Ray Jones heads inquiry into care of murdered Cornish man

The murder of a man with learning disabilities in Cornwall by people who moved into his flat will be the subject of two independent-led inquiries.

Cornwall Council said this week that former British Association of Social Workers chair Ray Jones will lead an inquiry into the council’s involvement with Steven Hoskin, 39, following a campaign for a public inquiry by East Cornwall Mencap and the Cornish Guardian.

The council also said that the county’s adult protection committee would meet this week to examine candidates to become chair of a serious case review into Hoskin’s death.

The council said the committee would be looking for people independent of all the agencies involved with Hoskin in response to “concerns voiced in the media about the seeming independence of the review”, which is already under way.

Hoskin was murdered in St Austell in July last year by people who moved into his flat, having previously had contact with agencies including the council, the local NHS and housing association Ocean Housing. A 30-year-old man and 17-year-old woman were sentenced for his murder last month. Three other people were convicted of manslaughter and assault.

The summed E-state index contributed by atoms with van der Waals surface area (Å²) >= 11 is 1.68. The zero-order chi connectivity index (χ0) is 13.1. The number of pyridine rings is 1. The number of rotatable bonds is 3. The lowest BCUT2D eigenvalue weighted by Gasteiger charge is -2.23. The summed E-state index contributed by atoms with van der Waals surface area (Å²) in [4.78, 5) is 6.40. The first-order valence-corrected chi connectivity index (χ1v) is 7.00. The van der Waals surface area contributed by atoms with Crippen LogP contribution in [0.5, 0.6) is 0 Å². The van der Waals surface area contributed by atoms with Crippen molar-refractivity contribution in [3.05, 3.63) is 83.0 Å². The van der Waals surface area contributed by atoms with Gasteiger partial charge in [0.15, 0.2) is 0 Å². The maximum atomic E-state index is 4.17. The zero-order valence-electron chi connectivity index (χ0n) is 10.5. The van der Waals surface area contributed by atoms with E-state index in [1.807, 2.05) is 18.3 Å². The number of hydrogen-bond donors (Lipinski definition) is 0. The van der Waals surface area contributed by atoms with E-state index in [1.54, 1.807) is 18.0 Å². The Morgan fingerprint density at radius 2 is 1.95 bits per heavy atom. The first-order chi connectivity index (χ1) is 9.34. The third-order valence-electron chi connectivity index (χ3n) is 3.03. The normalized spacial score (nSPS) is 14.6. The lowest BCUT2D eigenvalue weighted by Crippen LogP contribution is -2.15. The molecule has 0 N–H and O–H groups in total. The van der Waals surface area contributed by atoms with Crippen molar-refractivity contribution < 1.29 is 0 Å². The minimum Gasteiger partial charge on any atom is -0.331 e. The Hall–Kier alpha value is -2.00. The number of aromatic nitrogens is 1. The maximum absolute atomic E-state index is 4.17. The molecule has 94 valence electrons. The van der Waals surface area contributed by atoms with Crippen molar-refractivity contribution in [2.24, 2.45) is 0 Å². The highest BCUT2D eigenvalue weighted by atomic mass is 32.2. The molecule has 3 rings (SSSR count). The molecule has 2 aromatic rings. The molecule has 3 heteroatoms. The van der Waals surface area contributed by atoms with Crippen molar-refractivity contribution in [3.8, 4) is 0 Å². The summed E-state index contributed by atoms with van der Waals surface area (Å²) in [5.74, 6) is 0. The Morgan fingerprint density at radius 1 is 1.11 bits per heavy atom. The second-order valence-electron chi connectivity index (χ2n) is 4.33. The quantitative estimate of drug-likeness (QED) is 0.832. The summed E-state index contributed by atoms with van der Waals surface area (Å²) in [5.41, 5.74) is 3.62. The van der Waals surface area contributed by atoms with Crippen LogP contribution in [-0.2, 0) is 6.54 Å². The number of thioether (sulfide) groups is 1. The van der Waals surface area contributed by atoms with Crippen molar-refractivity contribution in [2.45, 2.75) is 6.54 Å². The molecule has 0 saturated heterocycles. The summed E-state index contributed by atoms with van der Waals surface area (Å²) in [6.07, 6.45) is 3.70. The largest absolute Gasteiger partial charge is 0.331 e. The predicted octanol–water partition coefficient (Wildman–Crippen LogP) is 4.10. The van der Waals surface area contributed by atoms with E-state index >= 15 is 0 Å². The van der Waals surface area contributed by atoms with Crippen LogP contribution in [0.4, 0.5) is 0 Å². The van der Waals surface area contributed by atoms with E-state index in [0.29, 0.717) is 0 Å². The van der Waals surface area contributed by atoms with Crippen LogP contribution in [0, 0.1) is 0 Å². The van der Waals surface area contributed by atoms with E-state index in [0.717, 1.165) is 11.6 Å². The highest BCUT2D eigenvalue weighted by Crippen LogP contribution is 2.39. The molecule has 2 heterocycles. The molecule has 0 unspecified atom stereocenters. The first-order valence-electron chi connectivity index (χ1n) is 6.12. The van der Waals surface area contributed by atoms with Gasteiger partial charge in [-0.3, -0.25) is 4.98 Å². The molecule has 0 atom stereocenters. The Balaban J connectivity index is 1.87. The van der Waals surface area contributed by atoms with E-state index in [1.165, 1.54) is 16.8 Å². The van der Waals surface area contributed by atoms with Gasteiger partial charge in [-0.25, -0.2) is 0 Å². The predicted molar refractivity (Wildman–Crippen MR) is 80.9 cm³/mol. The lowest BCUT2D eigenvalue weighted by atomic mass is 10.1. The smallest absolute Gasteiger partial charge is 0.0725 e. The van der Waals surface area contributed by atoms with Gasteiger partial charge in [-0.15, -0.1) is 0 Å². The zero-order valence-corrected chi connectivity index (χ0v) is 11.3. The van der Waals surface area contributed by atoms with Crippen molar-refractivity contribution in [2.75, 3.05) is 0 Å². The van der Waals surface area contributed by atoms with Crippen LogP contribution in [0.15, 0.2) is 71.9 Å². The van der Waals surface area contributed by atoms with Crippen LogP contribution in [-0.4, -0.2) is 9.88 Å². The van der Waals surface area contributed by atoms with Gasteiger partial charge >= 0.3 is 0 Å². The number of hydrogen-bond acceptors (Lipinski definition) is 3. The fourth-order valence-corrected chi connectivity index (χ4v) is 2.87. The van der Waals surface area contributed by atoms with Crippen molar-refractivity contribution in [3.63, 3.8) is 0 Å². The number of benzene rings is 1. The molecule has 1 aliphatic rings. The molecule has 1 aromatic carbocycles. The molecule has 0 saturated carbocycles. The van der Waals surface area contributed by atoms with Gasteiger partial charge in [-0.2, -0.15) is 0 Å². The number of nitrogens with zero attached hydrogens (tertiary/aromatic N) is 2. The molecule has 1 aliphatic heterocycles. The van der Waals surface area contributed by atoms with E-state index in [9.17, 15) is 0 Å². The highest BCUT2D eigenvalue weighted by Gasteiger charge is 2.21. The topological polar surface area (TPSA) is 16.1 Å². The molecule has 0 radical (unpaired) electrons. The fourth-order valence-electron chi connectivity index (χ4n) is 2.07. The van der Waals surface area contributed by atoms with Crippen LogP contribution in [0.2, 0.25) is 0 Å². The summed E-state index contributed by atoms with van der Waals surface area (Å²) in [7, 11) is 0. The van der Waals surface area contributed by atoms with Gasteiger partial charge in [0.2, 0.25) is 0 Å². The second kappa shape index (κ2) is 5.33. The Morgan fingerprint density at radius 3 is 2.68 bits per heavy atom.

He was killed on the same day as the release of a report into the abuse of people with learning disabilities in Cornwall in NHS care settings. East Cornwall Mencap had blown the whistle on the case that sparked the Commission for Social Care Inspection and Healthcare Commission report.

East Cornwall Mencap chair Reg Broad has called for a public inquiry into the Hoskin case to “restore confidence” in services for vulnerable adults in the county, and met council chief executive Sheila Healy last Friday to discuss the issue.

Although Jones’s report will be confidential, the findings will be reported to a meeting of the council’s executive, which will be open to the press and public, at the end of October.

Related information:
Cornwall learning disabilities: has the tide turned?
Essential information on learning disabilities

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Caroline Lovell

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